Bloc

Louise Chabot Bloc Thérèse-De Blainville, QC

Mr. Speaker, my question relates to some of the member's comments on the throne speech.

He talked about numerous solutions introduced to transition from the CERB to a more flexible employment insurance system or to the three new economic recovery measures. He and I both know that these measures are temporary because they are only going to last a year.

Here is my question. Will the government commit here and now to completely overhauling our employment insurance system? It is Canadians' primary social safety net, and it failed during this crisis.

Resumption of Debate on Address in ReplySpeech from the Throne

3:15 p.m.

Liberal

Yvan Baker Liberal Etobicoke Centre, ON

Mr. Speaker, the government has committed to make changes to the EI system to adjust to the challenges that Canadians are facing to ensure that Canadians can pay their bills.

We have demonstrated our ability to be responsive to the needs of Canadians throughout this crisis, and I am confident that we will continue to do so. We see that already through some of the changes that have been proposed to the EI program and some of the other programs we have introduced to provide income support to Canadians who are struggling, They can count on this government to continue to be responsible and continue to support Canadians as they try to manage through this crisis and in the years beyond.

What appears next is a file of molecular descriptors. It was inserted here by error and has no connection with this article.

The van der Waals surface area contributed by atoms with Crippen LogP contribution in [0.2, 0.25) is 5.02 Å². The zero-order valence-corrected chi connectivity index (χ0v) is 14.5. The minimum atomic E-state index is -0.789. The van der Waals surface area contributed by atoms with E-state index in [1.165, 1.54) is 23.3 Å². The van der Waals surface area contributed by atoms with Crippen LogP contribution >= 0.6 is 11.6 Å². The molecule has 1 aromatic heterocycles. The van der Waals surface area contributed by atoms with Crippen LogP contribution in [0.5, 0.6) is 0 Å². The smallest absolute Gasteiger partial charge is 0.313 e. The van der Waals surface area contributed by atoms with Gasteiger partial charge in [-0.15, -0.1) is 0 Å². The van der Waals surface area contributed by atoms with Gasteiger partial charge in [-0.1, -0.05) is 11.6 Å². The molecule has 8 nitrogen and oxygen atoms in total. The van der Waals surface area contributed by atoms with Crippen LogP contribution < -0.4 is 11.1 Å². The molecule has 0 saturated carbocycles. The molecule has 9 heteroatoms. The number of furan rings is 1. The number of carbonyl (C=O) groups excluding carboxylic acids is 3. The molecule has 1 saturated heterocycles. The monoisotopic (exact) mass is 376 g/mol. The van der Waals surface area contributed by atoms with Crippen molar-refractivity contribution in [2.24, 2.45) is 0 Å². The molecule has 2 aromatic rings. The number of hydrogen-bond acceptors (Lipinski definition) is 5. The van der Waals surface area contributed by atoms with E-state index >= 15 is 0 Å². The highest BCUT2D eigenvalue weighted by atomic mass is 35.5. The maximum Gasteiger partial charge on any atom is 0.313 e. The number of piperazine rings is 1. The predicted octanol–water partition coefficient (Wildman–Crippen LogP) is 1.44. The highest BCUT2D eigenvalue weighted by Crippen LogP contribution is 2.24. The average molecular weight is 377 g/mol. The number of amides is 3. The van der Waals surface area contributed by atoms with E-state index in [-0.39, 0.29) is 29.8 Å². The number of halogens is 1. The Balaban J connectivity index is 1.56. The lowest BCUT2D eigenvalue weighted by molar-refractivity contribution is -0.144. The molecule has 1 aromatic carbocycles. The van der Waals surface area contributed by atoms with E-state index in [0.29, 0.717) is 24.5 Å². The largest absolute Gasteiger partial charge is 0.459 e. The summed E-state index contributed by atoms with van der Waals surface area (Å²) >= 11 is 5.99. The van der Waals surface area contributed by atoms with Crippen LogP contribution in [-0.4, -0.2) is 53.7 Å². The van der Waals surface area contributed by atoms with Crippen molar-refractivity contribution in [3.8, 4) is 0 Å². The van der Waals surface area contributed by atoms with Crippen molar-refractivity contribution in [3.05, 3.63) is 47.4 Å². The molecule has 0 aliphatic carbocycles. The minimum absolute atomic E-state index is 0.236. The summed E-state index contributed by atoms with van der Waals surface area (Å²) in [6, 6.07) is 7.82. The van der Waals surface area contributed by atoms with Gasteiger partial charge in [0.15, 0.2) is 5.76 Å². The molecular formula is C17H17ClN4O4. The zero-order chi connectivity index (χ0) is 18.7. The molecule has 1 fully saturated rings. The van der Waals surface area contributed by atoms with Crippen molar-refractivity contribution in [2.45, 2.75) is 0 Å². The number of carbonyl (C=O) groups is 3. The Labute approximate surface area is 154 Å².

Resumption of Debate on Address in ReplySpeech from the Throne

3:15 p.m.

NDP

Scott Duvall NDP Hamilton Mountain, ON

Mr. Speaker, my hon. friend talked about seniors and what was in the throne speech, and how good the CPP survivorship pension would be. That is a good thing, but it does not cost the government a dime as that is not its money, it is the workers' and employers' money. I do not know why the Liberals want to take credit for that.

Also, people at 75 and over would be getting that raise. If a person at 68 years old is receiving the same amount of money on OAS and GIS as a person at 75, then can the member please explain to me why the person at 68 does not need that kind of bump up?

Resumption of Debate on Address in ReplySpeech from the Throne

3:15 p.m.

Liberal

Yvan Baker Liberal Etobicoke Centre, ON

Mr. Speaker, I am glad that the member has asked about the income supports for seniors.

As the member may recall in the prior government, this government took steps, along with the provinces, to increase the amount of CPP pensions going forward; increase the contributions and therefore increase the amount that seniors would receive. This is meant to impact all of those who are collecting CPP, including those who are 68 that the member alluded to. In addition, in the throne speech, the government has committed to increase the old age security once a senior turns 75 and boost the survivor benefits.

We are helping everybody. We have taken steps already, and we are taking more steps to help those who are 75 and over. This demonstrates the government's commitment to provide the income support to seniors that they need.